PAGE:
What’s Your Skin Type?

Like most things these days, the quality of your skin lies on a spectrum ranging from dry skin through normal, and all the way to oily. Indeed, your skin may identify with different parts of the scale all at once! So what’s your skin type?

Normal Skin

Normal skin is a skin type that is used to refer to well-balanced skin. Skin tone may not be even, and the challenging T-zone may need a little extra attention to manage oiliness, but generally sebum production and moisture retention remains stable under typical conditions.

Read more about skin undertones here.

That said, normal skin can also be prone to drying or breaking out depending on changes in the weather (temperature and humidity), your habits (diet and exercise), or even your age. As you get older, your body naturally retains less fat and a gradual drying out of skin may be noticed.

Normal skin can still be susceptible to conditions that may benefit from early medical attention, so even if you do feel generally blessed, inspect your skin regularly for any abnormal changes.

Read our Learn About Skin blogs to find out more interesting information about what healthy skin is, how it functions, and what we can do to improve the quality of our skin through simple maintenance techniques and well-considered diet.

Dry Skin

Dry skin typically appears as roughness or flaking and is usually easily treated with the application of hydrating moisturizers. Dry skin, as the name suggests, is prone to drying out, and this may be attributed to a minor deficiency in sebum production in your skin.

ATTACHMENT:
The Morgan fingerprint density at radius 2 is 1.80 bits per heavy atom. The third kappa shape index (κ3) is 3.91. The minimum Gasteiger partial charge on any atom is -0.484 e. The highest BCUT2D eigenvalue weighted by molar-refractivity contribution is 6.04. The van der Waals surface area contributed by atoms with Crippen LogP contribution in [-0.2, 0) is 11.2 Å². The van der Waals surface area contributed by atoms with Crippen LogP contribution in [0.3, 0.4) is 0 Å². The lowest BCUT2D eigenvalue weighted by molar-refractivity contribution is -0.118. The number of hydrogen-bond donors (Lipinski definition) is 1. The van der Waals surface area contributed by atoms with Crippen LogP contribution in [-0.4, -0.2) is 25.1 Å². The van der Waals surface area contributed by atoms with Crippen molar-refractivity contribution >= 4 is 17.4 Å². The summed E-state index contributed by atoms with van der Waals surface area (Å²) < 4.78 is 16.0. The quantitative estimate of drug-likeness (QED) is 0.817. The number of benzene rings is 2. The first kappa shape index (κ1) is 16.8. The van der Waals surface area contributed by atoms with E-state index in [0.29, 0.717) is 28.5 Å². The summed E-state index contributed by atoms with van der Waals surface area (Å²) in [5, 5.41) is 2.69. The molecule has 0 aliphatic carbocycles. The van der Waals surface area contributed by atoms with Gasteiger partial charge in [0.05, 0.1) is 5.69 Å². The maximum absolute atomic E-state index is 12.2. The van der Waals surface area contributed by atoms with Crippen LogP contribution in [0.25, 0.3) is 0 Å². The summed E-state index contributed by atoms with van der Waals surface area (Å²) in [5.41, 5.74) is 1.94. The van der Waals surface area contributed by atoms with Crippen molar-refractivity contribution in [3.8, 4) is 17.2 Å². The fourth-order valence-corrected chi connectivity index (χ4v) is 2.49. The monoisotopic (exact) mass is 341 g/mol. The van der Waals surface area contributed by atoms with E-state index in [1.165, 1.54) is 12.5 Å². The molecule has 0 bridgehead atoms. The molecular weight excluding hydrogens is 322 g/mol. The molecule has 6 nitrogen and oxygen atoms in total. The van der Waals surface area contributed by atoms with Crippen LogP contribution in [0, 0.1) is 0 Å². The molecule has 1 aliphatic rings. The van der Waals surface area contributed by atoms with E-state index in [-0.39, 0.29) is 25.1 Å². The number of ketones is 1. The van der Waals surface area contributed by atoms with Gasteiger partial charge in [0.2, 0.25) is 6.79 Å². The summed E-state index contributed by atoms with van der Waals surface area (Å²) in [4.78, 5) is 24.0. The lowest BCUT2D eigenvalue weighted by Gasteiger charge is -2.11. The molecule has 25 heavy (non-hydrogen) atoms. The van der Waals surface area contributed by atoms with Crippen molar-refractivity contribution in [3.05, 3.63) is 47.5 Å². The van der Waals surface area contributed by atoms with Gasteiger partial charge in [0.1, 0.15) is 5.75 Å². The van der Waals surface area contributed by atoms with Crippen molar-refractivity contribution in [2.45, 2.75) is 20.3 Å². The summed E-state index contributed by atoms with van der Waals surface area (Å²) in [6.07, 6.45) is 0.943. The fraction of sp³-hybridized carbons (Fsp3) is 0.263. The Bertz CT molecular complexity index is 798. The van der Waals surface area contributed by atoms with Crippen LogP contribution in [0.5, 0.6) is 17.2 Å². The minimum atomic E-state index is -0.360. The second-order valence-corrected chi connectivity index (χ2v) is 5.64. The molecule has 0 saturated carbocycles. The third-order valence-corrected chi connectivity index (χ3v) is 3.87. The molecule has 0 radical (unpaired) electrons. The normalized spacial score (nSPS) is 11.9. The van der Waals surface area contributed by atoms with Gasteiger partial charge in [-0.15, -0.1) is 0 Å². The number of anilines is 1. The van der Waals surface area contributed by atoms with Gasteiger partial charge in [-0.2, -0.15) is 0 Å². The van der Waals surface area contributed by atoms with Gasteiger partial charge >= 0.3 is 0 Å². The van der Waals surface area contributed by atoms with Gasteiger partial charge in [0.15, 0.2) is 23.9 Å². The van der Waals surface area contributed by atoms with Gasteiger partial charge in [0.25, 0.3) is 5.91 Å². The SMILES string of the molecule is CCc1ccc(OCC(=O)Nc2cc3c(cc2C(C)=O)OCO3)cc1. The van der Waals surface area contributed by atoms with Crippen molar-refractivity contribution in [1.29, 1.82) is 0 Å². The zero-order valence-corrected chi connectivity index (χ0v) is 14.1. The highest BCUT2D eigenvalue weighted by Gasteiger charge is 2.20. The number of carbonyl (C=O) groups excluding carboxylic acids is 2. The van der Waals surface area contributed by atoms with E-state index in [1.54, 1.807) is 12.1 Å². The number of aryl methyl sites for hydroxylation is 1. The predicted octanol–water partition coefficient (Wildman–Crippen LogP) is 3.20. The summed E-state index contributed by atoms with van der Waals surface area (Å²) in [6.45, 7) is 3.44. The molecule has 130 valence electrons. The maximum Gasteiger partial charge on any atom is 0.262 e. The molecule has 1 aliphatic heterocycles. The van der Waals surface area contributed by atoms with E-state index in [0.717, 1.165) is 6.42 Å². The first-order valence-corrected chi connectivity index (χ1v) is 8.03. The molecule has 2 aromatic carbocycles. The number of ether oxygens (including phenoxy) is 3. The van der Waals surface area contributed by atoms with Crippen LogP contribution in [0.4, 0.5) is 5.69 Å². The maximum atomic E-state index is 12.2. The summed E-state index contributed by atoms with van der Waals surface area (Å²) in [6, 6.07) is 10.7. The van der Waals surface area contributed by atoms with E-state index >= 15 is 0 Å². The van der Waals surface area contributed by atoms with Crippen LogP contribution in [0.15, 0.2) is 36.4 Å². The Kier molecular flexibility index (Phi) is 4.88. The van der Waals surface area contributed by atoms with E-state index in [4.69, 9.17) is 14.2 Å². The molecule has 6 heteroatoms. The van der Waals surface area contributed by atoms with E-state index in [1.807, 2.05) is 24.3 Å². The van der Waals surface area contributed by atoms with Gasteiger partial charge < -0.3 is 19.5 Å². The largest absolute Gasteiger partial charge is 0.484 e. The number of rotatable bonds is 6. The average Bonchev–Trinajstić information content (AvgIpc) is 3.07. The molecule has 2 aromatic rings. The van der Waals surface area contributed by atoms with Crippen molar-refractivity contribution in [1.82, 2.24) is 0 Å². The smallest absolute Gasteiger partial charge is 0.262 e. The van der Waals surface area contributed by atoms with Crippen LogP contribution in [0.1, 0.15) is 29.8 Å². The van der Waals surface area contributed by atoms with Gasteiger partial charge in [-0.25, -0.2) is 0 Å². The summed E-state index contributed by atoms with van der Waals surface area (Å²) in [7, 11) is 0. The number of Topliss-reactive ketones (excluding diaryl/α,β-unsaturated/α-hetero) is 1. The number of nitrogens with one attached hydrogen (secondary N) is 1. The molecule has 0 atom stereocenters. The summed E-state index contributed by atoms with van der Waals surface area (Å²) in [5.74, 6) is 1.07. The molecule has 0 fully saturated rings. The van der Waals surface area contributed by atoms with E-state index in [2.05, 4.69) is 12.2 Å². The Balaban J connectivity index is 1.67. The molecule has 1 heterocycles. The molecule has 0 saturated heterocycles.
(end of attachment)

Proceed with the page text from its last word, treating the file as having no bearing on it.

While often considered less of a problem (since moisturizing should be a part of everyone’s skincare regimen), dry skin can be more susceptible to burning and peeling under extreme conditions, and more extreme cases may be attributed to mildly sensitive skin. We can usually adapt our habits to quickly treat the problem through frequent application of skincare and potential tweaks to our diet.

After cleansing, people with dry skin are advised to use hydrating serums and moisturizers to maximize water retention. While including oils into your routine won’t cause any harm, and massaging oils into your skin may indeed feel soothing, don’t expect long term benefits by supplementing dry skin in this way. If your skin itches following a cleanse, you may have sensitive skin, or may be using products that are too harsh for your needs.

Here are some tips to help your skin stay clean and avoid drying out:

  1. Wash your face with warm water; cold water won’t loosen all the grime on your face like warm water will, but hot water may also irritate your skin and result in drying out.
  2. Avoid harsh soaps on your face that may disrupt your pH balance; our skin functions best when mildly acidic, so check the products you wash your face with and consider switching to using milder cleansers and toners, or even cream bars.
  3. Avoid products containing alcohol that may further dry your face out.
  4. Gently pat-dry your face and avoid abrasive action.
  5. Stay hydrated, use clothing to retain heat and humidifiers to inhibit excessive moisture loss to the air.

Looking for products after reading What’s Your Skin Type? Then check out some of Mongoose & Mink’s skincare products, including cleansers and hydrating moisturizers that are ideal for dry skin.

Oily Skin